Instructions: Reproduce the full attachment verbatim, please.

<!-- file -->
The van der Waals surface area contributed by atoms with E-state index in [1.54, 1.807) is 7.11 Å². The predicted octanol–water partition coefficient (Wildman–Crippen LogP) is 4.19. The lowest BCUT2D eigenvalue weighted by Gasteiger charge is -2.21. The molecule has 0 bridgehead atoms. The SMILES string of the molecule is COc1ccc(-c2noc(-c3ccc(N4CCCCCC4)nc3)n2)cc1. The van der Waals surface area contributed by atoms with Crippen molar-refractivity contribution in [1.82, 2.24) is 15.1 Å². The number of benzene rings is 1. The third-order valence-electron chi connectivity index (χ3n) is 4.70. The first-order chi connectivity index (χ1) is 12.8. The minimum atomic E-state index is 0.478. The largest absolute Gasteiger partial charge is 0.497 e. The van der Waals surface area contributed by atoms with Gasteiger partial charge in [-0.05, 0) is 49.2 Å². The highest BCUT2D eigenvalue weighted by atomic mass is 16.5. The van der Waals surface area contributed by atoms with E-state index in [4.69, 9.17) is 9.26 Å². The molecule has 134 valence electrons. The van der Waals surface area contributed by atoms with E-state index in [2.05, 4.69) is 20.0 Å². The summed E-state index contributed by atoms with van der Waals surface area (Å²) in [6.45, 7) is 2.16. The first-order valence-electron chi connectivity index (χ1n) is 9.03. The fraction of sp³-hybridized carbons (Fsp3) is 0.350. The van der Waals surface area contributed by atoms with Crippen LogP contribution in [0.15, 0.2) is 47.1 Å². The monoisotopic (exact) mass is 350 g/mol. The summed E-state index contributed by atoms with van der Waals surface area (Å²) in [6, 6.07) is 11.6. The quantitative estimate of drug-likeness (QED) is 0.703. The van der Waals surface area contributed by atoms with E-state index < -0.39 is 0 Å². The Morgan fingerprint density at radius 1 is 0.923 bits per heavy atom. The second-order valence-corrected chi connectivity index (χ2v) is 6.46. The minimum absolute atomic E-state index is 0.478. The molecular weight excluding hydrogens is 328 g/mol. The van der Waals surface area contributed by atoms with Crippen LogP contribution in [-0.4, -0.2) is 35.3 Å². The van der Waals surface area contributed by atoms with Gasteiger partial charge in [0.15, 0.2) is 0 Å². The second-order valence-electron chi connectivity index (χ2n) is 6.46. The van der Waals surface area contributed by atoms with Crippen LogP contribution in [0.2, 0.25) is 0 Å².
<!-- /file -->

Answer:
The van der Waals surface area contributed by atoms with E-state index in [1.54, 1.807) is 7.11 Å². The predicted octanol–water partition coefficient (Wildman–Crippen LogP) is 4.19. The lowest BCUT2D eigenvalue weighted by Gasteiger charge is -2.21. The molecule has 0 bridgehead atoms. The SMILES string of the molecule is COc1ccc(-c2noc(-c3ccc(N4CCCCCC4)nc3)n2)cc1. The van der Waals surface area contributed by atoms with Crippen molar-refractivity contribution in [1.82, 2.24) is 15.1 Å². The number of benzene rings is 1. The third-order valence-electron chi connectivity index (χ3n) is 4.70. The first-order chi connectivity index (χ1) is 12.8. The minimum atomic E-state index is 0.478. The largest absolute Gasteiger partial charge is 0.497 e. The van der Waals surface area contributed by atoms with Gasteiger partial charge in [-0.05, 0) is 49.2 Å². The highest BCUT2D eigenvalue weighted by atomic mass is 16.5. The van der Waals surface area contributed by atoms with E-state index in [4.69, 9.17) is 9.26 Å². The molecule has 134 valence electrons. The van der Waals surface area contributed by atoms with E-state index in [2.05, 4.69) is 20.0 Å². The summed E-state index contributed by atoms with van der Waals surface area (Å²) in [6.45, 7) is 2.16. The first-order valence-electron chi connectivity index (χ1n) is 9.03. The fraction of sp³-hybridized carbons (Fsp3) is 0.350. The van der Waals surface area contributed by atoms with Crippen LogP contribution in [0.15, 0.2) is 47.1 Å². The monoisotopic (exact) mass is 350 g/mol. The summed E-state index contributed by atoms with van der Waals surface area (Å²) in [6, 6.07) is 11.6. The quantitative estimate of drug-likeness (QED) is 0.703. The van der Waals surface area contributed by atoms with E-state index < -0.39 is 0 Å². The Morgan fingerprint density at radius 1 is 0.923 bits per heavy atom. The second-order valence-corrected chi connectivity index (χ2v) is 6.46. The minimum absolute atomic E-state index is 0.478. The molecular weight excluding hydrogens is 328 g/mol. The van der Waals surface area contributed by atoms with Crippen LogP contribution in [-0.4, -0.2) is 35.3 Å². The van der Waals surface area contributed by atoms with Gasteiger partial charge in [0.15, 0.2) is 0 Å². The second-order valence-electron chi connectivity index (χ2n) is 6.46. The van der Waals surface area contributed by atoms with Crippen LogP contribution in [0.2, 0.25) is 0 Å².